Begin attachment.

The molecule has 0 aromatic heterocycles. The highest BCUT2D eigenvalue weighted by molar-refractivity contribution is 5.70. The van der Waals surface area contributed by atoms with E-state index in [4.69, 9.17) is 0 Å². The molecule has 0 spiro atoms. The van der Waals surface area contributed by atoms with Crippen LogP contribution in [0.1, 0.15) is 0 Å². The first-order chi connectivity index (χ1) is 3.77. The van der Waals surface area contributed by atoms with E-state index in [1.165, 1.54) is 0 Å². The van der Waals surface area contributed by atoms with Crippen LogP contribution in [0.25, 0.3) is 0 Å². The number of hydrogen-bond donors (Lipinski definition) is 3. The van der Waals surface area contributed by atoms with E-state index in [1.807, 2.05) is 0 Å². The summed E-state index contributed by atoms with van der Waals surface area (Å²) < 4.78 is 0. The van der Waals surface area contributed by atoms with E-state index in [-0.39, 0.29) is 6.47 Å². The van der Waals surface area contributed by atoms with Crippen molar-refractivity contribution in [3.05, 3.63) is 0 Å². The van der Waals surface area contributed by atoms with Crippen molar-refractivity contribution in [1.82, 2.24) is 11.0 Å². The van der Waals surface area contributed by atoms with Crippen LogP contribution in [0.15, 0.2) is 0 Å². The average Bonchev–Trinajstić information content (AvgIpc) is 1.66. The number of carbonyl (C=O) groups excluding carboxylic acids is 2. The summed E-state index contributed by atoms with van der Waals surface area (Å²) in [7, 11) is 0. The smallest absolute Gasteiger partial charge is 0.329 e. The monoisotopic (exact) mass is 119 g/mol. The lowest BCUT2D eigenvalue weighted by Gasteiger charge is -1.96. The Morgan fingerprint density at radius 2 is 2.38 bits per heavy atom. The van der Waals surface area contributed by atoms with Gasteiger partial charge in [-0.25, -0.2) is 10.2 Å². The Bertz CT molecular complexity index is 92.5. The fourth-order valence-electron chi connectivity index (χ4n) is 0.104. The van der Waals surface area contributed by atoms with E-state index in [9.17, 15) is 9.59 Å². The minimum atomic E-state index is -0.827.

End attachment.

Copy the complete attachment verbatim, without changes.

The molecule has 0 aromatic heterocycles. The highest BCUT2D eigenvalue weighted by molar-refractivity contribution is 5.70. The van der Waals surface area contributed by atoms with E-state index in [4.69, 9.17) is 0 Å². The molecule has 0 spiro atoms. The van der Waals surface area contributed by atoms with Crippen LogP contribution in [0.1, 0.15) is 0 Å². The first-order chi connectivity index (χ1) is 3.77. The van der Waals surface area contributed by atoms with E-state index in [1.165, 1.54) is 0 Å². The van der Waals surface area contributed by atoms with Crippen LogP contribution in [0.25, 0.3) is 0 Å². The number of hydrogen-bond donors (Lipinski definition) is 3. The van der Waals surface area contributed by atoms with E-state index in [1.807, 2.05) is 0 Å². The summed E-state index contributed by atoms with van der Waals surface area (Å²) < 4.78 is 0. The van der Waals surface area contributed by atoms with E-state index in [-0.39, 0.29) is 6.47 Å². The van der Waals surface area contributed by atoms with Crippen molar-refractivity contribution in [3.05, 3.63) is 0 Å². The van der Waals surface area contributed by atoms with Crippen molar-refractivity contribution in [1.82, 2.24) is 11.0 Å². The van der Waals surface area contributed by atoms with Crippen LogP contribution in [0.15, 0.2) is 0 Å². The average Bonchev–Trinajstić information content (AvgIpc) is 1.66. The number of carbonyl (C=O) groups excluding carboxylic acids is 2. The summed E-state index contributed by atoms with van der Waals surface area (Å²) in [7, 11) is 0. The smallest absolute Gasteiger partial charge is 0.329 e. The monoisotopic (exact) mass is 119 g/mol. The lowest BCUT2D eigenvalue weighted by Gasteiger charge is -1.96. The Morgan fingerprint density at radius 2 is 2.38 bits per heavy atom. The van der Waals surface area contributed by atoms with Gasteiger partial charge in [-0.25, -0.2) is 10.2 Å². The Bertz CT molecular complexity index is 92.5. The fourth-order valence-electron chi connectivity index (χ4n) is 0.104. The van der Waals surface area contributed by atoms with E-state index in [9.17, 15) is 9.59 Å². The minimum atomic E-state index is -0.827.